At the point in the cycle corresponding to FIG. 1a, the lower end of the displacer 7 is at the lower end of the displacer chamber 6, and the compressor 1 is compressing the gas within the working space. The compression which is performed by the compressor 1 raises the pressure within the working space from a minimum pressure to a maximum pressure. The pressure within the gas spring chamber 12 is maintained at a stable level approximately midway between the minimum and maximum pressure levels within the working space. At some point during compression, the difference across the piston element 11 between the pressure within the working space, and the pressure within the gas spring chamber 12 is large enough to overcome the frictional resistance produced by the piston element seal 13 and the displacer seal 14. At this point, the pressure difference causes the displacer 7 to rapidly rise to the top end of its stroke, as shown in FIG. 1b. As the displacer 7 moves upwards, high-pressure helium gas which is at approximately ambient temperature is forced from the first compression chamber 8 through the regenerator 10 and into the expansion chamber 9. As the gas passes through the regenerator 10, it is cooled. The piston 3 is then moved upwards within the compressor 1, and the volumes of the second compression chamber 4 and the working space expand. Due to the increase in the volume of the working space, high-pressure helium gas inside the expansion chamber 9 is further cooled. The cooling which occurs in the expansion chamber 9 results in a temperature gradient over the length of the regenerator 10 of over 200K. When the piston 3 moves upwards and increases the volume of the working space, the pressure of the working space falls below the pressure within the gas spring chamber 12. At some point, the pressure differential acting across the piston element 11 is large enough to overcome the frictional resistance generated by the seals, and the displacer 7 moves downwards to the position shown in FIG. 1d in which it is at the bottom of its stroke. The downward movement of the displacer 7 forces the cooled gas within the expansion chamber 9 to flow into the first compression chamber 8 via the regenerator 10, in the process of which it absorbs heat from the regenerator 10 and rises to approximately ambient temperature. The position shown: in FIG. 1d is a starting position which proceeds the position of FIG. 1a. The above-described sequence is continually repeated, and the lower end of the cold finger 2 absorbs heat from its surroundings to produce a cooling effect.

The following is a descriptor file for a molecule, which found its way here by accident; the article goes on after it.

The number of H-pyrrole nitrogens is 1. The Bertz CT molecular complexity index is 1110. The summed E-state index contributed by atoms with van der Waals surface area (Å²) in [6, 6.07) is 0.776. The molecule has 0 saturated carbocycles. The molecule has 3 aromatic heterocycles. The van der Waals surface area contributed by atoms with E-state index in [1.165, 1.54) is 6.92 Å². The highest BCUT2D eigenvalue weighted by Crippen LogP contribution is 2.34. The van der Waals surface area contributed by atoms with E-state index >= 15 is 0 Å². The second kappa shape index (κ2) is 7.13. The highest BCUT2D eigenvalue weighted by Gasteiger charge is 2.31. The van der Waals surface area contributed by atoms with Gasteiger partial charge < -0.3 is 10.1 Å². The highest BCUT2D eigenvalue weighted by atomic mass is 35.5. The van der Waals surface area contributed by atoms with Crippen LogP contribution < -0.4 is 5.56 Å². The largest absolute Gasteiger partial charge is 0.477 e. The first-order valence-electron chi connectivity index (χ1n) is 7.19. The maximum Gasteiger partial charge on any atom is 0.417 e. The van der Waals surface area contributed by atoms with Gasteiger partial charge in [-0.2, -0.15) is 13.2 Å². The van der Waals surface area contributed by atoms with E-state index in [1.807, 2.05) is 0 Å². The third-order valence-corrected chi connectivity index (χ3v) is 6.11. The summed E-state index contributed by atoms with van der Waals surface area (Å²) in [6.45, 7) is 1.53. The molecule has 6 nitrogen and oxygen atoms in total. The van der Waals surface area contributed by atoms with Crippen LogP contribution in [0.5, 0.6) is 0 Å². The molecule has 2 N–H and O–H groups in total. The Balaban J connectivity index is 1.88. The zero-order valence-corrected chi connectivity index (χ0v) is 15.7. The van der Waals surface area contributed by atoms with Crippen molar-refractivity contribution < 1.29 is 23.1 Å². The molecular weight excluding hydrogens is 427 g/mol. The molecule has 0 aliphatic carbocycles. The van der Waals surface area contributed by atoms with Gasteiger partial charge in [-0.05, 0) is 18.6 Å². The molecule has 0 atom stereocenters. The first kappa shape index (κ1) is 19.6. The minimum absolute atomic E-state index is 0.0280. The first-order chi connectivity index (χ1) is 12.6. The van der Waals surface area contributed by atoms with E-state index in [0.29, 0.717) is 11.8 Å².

As shown in FIG. 2a, the pressure within the working space varies sinusoidally with time, and the pressure within the gas spring chamber 12 remains substantially constant at a level approximately equal to the average pressure within the working space. Therefore, the drive force acting on the displacer 7 also varies sinusoidally, and is equal to the difference between the pressure within the working space and the pressure within the gas spring chamber 12 multiplied by the cross-sectional area of the piston element 11. The displacer 7 and the spring 16 constitute a damped oscillating system which is driven by the sinusoidal drive force. Therefore, the displacer 7 performs oscillation with a phase lag with respect to the drive force.